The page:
NASA’s Juno Spacecraft Crosses Jupiter/Sun Gravitational Boundary

This artist's rendering shows NASA's Juno spacecraft making one of its close passes over Jupiter. Image Credit: NASA/JPL-Caltech

This artist’s rendering shows NASA’s Juno spacecraft making one of its close passes over Jupiter. Image Credit: NASA/JPL-Caltech

May 27, 2016 – Since its launch five years ago, there have been three forces tugging at NASA’s Juno spacecraft as it speeds through the solar system. The sun, Earth and Jupiter have all been influential — a gravitational trifecta of sorts. At times, Earth was close enough to be the frontrunner. More recently, the sun has had the most clout when it comes to Juno’s trajectory. Today, it can be reported that Jupiter is now in the gravitational driver’s seat, and the basketball court-sized spacecraft is not looking back.

“Today the gravitational influence of Jupiter is neck and neck with that of the sun,” said Rick Nybakken, Juno project manager at NASA’s Jet Propulsion Laboratory in Pasadena, California. “As of tomorrow, and for the rest of the mission, we project Jupiter’s gravity will dominate as the trajectory-perturbing effects by other celestial bodies are reduced to insignificant roles.”

Juno was launched on August 5, 2011. On July 4 of this year, it will perform a Jupiter orbit insertion maneuver — a 35-minute burn of its main engine, which will impart a mean change in velocity of 1,212 mph (542 meters per second) on the spacecraft. Once in orbit, the spacecraft will circle the Jovian world 37 times, skimming to within 3,100 miles (5,000 kilometers) above the planet’s cloud tops. During the flybys, Juno will probe beneath the obscuring cloud cover of Jupiter and study its auroras to learn more about the planet’s origins, structure, atmosphere and magnetosphere.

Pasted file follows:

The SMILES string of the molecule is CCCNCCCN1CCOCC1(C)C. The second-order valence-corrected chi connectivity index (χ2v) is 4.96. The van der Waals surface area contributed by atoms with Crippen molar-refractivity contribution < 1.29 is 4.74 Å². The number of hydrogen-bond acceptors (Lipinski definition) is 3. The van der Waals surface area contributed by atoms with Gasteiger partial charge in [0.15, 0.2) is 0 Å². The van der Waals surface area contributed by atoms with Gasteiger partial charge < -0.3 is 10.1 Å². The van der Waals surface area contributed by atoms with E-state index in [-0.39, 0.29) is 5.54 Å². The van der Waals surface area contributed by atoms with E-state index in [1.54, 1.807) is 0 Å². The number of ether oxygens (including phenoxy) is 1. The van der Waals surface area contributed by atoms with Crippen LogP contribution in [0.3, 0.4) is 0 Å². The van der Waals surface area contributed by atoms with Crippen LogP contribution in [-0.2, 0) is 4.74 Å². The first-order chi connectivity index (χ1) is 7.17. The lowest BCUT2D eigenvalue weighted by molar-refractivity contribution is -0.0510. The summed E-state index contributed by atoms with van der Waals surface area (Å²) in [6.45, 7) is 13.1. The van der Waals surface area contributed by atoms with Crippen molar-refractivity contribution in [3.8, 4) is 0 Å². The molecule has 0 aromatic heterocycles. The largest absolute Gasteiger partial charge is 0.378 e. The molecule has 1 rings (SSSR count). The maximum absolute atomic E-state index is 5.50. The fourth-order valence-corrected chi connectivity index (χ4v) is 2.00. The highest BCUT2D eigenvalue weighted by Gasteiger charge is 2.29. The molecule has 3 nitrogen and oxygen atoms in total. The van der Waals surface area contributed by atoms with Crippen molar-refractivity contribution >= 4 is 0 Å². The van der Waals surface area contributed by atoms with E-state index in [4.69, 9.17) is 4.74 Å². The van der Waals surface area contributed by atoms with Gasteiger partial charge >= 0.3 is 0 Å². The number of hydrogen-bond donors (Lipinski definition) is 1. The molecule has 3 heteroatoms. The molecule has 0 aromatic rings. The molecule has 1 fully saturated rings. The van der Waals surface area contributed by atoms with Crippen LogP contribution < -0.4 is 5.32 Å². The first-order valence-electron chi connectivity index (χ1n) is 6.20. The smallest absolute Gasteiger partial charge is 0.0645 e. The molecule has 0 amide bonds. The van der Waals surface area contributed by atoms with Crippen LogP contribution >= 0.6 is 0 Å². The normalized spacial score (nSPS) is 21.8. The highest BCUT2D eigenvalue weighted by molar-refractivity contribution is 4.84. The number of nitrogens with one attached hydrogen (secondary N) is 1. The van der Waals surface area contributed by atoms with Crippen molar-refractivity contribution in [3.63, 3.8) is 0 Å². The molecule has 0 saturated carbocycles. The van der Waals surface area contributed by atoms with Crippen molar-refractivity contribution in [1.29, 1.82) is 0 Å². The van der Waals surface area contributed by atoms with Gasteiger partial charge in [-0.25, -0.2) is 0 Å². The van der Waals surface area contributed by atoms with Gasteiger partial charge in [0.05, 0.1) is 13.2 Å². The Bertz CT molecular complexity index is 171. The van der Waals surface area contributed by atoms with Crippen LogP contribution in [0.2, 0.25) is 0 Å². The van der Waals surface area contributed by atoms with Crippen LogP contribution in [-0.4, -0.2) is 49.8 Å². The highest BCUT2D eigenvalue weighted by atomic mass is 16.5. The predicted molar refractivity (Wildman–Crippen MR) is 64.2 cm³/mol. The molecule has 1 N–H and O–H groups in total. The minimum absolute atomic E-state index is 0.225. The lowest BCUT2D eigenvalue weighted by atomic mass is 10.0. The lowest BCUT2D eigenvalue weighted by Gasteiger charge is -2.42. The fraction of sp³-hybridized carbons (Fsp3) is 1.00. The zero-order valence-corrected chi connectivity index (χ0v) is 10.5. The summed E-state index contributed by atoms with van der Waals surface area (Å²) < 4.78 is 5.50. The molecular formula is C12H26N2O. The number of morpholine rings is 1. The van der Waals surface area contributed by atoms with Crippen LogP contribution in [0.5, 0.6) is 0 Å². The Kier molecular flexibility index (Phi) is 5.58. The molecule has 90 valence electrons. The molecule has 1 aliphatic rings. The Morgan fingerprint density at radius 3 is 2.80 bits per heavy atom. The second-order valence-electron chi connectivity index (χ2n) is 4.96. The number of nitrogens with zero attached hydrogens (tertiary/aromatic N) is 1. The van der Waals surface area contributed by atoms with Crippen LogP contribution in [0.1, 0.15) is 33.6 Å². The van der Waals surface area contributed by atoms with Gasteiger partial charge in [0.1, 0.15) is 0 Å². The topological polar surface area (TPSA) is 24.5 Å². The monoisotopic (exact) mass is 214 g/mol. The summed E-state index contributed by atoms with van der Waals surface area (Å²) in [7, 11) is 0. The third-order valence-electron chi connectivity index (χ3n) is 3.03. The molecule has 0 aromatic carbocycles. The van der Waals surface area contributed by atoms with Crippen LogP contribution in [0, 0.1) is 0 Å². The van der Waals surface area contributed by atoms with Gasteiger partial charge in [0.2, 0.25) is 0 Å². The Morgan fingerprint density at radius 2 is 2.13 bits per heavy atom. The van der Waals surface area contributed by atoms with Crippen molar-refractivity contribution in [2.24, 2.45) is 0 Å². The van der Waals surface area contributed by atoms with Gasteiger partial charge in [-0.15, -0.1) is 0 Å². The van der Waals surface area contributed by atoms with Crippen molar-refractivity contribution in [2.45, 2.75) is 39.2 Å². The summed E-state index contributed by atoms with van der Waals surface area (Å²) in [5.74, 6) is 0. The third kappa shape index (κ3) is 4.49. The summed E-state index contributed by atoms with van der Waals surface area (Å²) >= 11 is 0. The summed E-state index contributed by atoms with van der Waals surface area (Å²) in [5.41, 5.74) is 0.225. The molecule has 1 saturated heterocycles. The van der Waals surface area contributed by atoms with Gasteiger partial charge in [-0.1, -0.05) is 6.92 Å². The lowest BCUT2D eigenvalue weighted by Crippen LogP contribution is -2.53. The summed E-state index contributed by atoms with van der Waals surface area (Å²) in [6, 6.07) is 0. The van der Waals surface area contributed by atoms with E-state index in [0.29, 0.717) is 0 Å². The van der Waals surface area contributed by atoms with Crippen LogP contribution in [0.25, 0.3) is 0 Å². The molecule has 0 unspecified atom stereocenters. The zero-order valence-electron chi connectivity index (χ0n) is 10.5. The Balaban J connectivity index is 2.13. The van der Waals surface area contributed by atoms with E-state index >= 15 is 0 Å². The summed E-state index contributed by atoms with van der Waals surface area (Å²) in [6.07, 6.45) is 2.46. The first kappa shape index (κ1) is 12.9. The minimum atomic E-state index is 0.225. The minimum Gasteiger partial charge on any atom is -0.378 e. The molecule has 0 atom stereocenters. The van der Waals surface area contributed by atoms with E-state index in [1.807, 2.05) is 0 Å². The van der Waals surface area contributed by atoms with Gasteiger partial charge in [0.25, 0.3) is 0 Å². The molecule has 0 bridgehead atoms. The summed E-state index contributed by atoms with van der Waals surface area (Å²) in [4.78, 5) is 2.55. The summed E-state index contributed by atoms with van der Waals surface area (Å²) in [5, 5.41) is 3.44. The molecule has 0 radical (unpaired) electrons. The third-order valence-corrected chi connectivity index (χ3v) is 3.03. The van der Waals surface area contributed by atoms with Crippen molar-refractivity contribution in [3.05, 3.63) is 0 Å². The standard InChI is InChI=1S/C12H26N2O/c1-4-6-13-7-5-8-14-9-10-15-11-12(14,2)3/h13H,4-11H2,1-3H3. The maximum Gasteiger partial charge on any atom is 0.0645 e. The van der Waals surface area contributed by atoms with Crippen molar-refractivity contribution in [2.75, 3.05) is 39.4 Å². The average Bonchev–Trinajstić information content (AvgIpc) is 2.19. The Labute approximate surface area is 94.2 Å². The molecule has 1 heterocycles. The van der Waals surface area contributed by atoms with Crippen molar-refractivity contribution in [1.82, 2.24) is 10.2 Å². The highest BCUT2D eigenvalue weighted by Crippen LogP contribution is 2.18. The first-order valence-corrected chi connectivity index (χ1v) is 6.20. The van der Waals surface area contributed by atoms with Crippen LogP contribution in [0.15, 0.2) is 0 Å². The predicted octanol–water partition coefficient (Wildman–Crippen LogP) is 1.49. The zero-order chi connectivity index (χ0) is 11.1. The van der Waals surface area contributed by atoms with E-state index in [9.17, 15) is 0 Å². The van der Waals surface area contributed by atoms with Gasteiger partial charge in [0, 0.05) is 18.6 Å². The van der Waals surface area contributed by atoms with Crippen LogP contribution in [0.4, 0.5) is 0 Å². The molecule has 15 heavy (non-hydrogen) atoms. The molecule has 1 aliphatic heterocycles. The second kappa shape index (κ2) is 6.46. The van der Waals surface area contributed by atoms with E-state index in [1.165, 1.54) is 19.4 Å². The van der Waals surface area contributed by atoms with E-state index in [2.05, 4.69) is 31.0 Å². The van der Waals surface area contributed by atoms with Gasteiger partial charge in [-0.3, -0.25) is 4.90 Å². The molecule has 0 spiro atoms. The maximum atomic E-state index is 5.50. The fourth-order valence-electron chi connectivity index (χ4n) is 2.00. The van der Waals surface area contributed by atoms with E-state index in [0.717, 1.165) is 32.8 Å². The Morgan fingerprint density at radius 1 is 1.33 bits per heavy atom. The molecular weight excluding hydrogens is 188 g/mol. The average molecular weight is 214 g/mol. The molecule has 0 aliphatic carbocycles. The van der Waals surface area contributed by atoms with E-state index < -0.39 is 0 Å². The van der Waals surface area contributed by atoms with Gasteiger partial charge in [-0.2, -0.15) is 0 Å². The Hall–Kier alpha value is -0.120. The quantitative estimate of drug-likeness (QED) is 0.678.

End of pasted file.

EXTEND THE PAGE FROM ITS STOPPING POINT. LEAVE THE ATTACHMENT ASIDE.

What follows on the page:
Juno’s name comes from Greek and Roman mythology. The mythical god Jupiter drew a veil of clouds around himself to hide his mischief, and his wife — the goddess Juno — was able to peer through the clouds and reveal Jupiter’s true nature.

NASA’s Jet Propulsion Laboratory, Pasadena, California, manages the Juno mission for the principal investigator, Scott Bolton, of Southwest Research Institute in San Antonio. Juno is part of NASA’s New Frontiers Program, which is managed at NASA’s Marshall Space Flight Center in Huntsville, Alabama, for NASA’s Science Mission Directorate. Lockheed Martin Space Systems, Denver, built the spacecraft. The California Institute of Technology in Pasadena manages JPL for NASA.